There is a passage...
銀碗盛雪 明月藏鷺 類而不斉 混則知處
“A silver bowl full of snow / a white egret hidden in the moonlight / these are not the same / comparing them we can appreciate [our own] place”
This comes from the Jewel Mirror Samadhi, a medieval Chinese text.
My own teacher gave a teaching upon this text back in September 1981. Her translation is:
“The white snow falls upon the silver plate, / The snowy heron in the bright moon hides; / Resembles each the other yet these two are not the same; / combining them we can distinguish one from other.”
Here is what she said about this passage:
“Snow is white, a silver plate is white, but they are not the same whiteness. Herons and bright moons are the same colour, but they are not the same thing. Do not discriminate between the value of the silver and the apparent lack of value of the snow.”
In other words, in her view, it is a teaching about nondiscrimination, which is one varient on nonduality.
Now I have something to say...
This text specifically says, even in her own translation, “These two are not the same”. If two are not the same, then they are dual, and the purpose of the text is evidently to get us to "distinguish one from other."
Roshi’s teaching, not to discriminate values, has some grounding in Buddhism, but, I suggest, it is a subordinate value to that of honouring the Three Jewels as supremely radiant (the moon), and in this passage, it is the higher teaching, not the lower one that is meant.
Thus was I educated intensely in this nondual attitude, and it has taken me some time and effort to see that often what is taken as teaching on nonduality is actually nothing of the sort.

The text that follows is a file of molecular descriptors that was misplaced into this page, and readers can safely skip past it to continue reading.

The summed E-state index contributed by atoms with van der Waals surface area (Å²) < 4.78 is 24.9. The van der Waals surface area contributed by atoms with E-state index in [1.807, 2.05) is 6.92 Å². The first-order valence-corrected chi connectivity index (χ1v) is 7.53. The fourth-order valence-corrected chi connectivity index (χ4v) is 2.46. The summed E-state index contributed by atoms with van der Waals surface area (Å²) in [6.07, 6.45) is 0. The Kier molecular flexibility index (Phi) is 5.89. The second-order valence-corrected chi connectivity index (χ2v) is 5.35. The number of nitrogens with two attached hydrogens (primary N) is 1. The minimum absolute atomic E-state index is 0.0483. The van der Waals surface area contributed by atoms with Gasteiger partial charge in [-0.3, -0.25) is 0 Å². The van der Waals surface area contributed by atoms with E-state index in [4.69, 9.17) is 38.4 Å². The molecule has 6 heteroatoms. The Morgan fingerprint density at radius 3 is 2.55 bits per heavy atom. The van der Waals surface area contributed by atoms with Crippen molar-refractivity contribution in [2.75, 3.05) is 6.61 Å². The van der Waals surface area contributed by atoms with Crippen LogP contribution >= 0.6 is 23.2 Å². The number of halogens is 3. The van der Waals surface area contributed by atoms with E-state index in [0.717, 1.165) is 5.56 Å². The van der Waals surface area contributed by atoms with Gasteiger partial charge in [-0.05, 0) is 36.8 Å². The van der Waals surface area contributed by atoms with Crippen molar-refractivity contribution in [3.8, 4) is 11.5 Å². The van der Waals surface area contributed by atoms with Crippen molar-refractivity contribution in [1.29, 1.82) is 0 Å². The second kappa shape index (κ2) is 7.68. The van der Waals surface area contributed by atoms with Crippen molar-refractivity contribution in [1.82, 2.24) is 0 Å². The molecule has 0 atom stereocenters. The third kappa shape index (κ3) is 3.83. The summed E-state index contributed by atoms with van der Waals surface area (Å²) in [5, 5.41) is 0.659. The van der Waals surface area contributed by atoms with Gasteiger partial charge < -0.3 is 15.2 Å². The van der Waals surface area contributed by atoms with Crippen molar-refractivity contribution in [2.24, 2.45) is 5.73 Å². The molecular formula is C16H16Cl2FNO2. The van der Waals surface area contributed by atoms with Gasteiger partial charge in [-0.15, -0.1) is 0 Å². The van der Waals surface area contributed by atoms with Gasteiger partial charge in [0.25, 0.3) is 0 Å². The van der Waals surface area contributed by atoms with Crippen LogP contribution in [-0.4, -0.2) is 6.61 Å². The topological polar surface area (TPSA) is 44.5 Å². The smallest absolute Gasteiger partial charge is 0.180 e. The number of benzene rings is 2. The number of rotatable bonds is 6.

This particular extremely famous passage is surely telling us to appreciate our proper lesser place in the scheme of things. However white a heron/egret one may be, one can never be the moon. Egret means individual creature standing in the light - oneself. Moon means the source of the light - Buddha. This is a text about not pretending to be Buddha and not thinking that when Buddha acts on, in or through oneself that that is by one’s own power. It sets one apart and sets Buddha apart. This separation is necessary in order that one be able to receive.
The arrogant notion that one is oneself Buddha already, that one bumps into everywhere, is a sad distortion. We should not be minimising the difference; we should be realising the majesty.
[Footnote: There are those who say that one should never criticise nor disagree with one's teachers. This idea is also a heresy. Buddhism is a dialectical process. If my disciples are not capable ot debating with me then they have missed the point completely. To follow the Dharma is also to wrestle with the Dharma. How else is one going to arrive at the point where it becomes real?]
Yes, I think 'not very helpful' catches it about right. Ultimate validity has to rest in the domain of speculative philosophy and to a large extent hinges on definitions of words and arguments that are essentially circular, but in the realm of actual spiritual practice, I agree with Honen (and, I think Dogen - though there are many arguments about his precise position) that the idea that one is inherently enlightened hardly adds vigour to one's practice.